Press Council of India chairman Markandey Katju wants the media to employ only candidates with a diploma or degree in journalism from a recognised school or college, to raise media standards. I think he has made a good point. The role of journalism has changed almost beyond recognition in the last three decades and if one might say so, specialisation has become the need of the hour. Time was in the thirties and forties of the 20th century when the field was open to anybody with a flair for writing.
It would amuse Mr. Katju to know that in the thirties onwards those seeking the job of a reporter had to be competent in two physical assets, short hand and typing. Few sought media jobs which allegedly did not command high social standing. The first offer I had for a reporter’s job way back in 1941 carried a ‘salary’ of Rs.16 p.m. which I had regretfully to decline. But then I knew nothing about journalism and many may be shocked to learn that by training I was a pharmaceutical chemist having risen to the status of an assistant factory manager of a medium-sized pharmaceutical company at the end of some five years of service.
That I still got a job as a reporter and, in turn became a special correspondent in Delhi, editor of an evening paper, a PTI correspondent at the United Nations, later still editor of a prestigious Sunday paper to move on to become its European correspondent for seven long years, still later to serve the same paper as its Washington correspondent for nine years to be recalled to be editor of the prestigious The Illustrated Weekly of India is another story.
One may ask: what journalism schools the likes of a Ramanand Chatterjee, Kasturi Srinivasan, M. Chalapathi Rao, Pothan Joseph, Khasa Subba Rao, Durga Das, V.K. Narasimhan, not to speak of A.F.S. Talyarkhan attend? But then, it may be argued, they were different times. Focus then was largely on domestic politics, the struggle for independence and, in a way, on sports. No expertise was called for on Foreign Affairs, international relations, capital formation, industrial development and allied subjects. Eyes were on Dalal Street and what was known as the Share Market which was normally allotted one page. How times have changed!
Presently we require expertise in practically every field and this is where Justice Katju’s point for the need of class journalism schools comes into the picture. There are, according to one count, some 303 journalism ‘schools’ of which, probably not more than a dozen merit attention. It may surprise one to know that journalism training, for what it was, actually began in the twenties, if Annie Besant’s Adyar attempts are to be a milestone. Around 1952-53, a school of journalism was started in Nagpur but Hislop College literally faded into history. Some top newspapers subsequently started providing in-house training facilities, but their scope was limited.
The Indian Institute of Mass Communication for long was reportedly meant to provide in-house training facilities for I&B personnel, but presently schools of journalism have multiplied, presumably to meet the industry’s needs.
It is one thing to ‘break news’ or be – ridiculous as it may sound, a ‘citizen journalist’ – and quite another to write a thoughtful piece on current trends in industrial development, let alone contribute a piece for ‘Economic Times’, ‘Business Line’ or ‘Business Standard’. Again, it may be argued to be an academician, writing, say for ‘Economic & Political Weekly’ and quite another to do a 200-word report on some current event that anybody with some common-sense can tackle with no academic pretensions.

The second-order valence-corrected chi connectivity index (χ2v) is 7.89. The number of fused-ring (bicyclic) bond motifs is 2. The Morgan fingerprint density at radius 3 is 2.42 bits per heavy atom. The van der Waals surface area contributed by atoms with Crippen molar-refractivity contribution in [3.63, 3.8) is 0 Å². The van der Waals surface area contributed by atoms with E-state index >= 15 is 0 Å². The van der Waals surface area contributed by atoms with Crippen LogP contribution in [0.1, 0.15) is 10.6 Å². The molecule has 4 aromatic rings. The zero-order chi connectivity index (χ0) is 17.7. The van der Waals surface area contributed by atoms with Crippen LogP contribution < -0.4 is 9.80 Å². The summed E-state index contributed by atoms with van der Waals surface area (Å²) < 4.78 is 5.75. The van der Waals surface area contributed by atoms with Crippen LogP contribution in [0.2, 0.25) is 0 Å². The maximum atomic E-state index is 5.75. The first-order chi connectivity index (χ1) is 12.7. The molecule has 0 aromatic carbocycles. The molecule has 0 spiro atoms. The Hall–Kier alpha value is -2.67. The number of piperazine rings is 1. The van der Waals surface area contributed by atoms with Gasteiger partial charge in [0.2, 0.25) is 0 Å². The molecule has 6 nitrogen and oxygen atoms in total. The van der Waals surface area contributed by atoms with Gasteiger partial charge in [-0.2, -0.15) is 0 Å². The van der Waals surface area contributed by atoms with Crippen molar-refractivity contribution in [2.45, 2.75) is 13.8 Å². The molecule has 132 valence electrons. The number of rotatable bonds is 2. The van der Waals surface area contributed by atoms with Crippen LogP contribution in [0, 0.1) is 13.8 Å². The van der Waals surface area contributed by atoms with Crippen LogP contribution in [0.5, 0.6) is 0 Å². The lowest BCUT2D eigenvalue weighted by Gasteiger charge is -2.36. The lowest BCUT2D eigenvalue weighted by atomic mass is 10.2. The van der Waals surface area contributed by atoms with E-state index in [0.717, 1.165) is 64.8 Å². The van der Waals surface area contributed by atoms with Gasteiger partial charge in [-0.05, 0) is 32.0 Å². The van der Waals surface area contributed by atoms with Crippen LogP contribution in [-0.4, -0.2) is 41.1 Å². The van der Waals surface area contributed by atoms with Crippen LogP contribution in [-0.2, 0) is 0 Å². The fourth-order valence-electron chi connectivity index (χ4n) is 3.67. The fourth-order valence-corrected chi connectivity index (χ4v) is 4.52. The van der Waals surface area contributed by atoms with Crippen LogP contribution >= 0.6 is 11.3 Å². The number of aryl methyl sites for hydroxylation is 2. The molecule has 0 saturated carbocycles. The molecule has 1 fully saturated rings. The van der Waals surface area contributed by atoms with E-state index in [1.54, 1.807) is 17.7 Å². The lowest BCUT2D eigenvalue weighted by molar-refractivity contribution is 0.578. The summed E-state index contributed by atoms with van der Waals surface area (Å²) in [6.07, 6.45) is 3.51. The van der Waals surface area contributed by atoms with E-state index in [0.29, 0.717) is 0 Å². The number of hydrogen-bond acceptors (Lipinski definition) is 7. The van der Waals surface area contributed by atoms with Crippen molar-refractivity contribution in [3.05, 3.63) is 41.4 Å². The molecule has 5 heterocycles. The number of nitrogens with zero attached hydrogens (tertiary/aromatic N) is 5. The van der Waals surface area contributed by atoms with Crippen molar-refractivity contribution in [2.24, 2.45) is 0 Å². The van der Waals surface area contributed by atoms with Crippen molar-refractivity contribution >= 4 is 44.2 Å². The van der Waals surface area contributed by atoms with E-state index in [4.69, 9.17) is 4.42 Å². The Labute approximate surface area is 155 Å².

Justice Katju’s desire to see that journalists acquire professional standards as are expected of doctors and lawyers is sound in principle but of doubtful relevance in practice. It may be argued that the High Courts of the country, let alone the Supreme Court should be reported strictly by professional lawyers who know their job and can’t possibly err in their reportage. In effect it means that law courts should be covered strictly by those who have a law degree. That is going to the extreme.
Justice Katju’s concerns are admirable. Poor reporting cannot be condoned on any account. One gets the impression that he feels that there are too many mediocre journalists around giving the profession a bad name. He should remember that in their respective fields there also are mediocre lawyers and doctors not to speak of judges as well, the country can do without. Getting a degree or a diploma in a particular field is no doubt a sound proposition to be fully taken into account in the larger interests of the profession and section 13 of the Press Council Act does clearly state that it is the duty of the Press Council of India to maintain and improve the standards of journalism.
Justice Katju automatically presumes that this broad power would include supervision and regulation of institutes and departments of journalism currently in operation. One understands that Justice Katju has set up a qualification committee to “supervise and regulate” the functioning of existing journalism institutes all over India. The move understandably has drawn sharp criticism from media circles with some dubbing Justice Katju’s move as an effort to muzzling the press.
The trouble with Justice Katju is that he does not know how to present his case; every time he opens his mouth he sounds offensive, but a wise media itself should look into the points raised by the learned judge with an open mind. In the end what should matter most is not the interest of the editor/publisher but the credibility of the printed word and the reputation of the profession at large. And surely, that cannot be a matter for argument?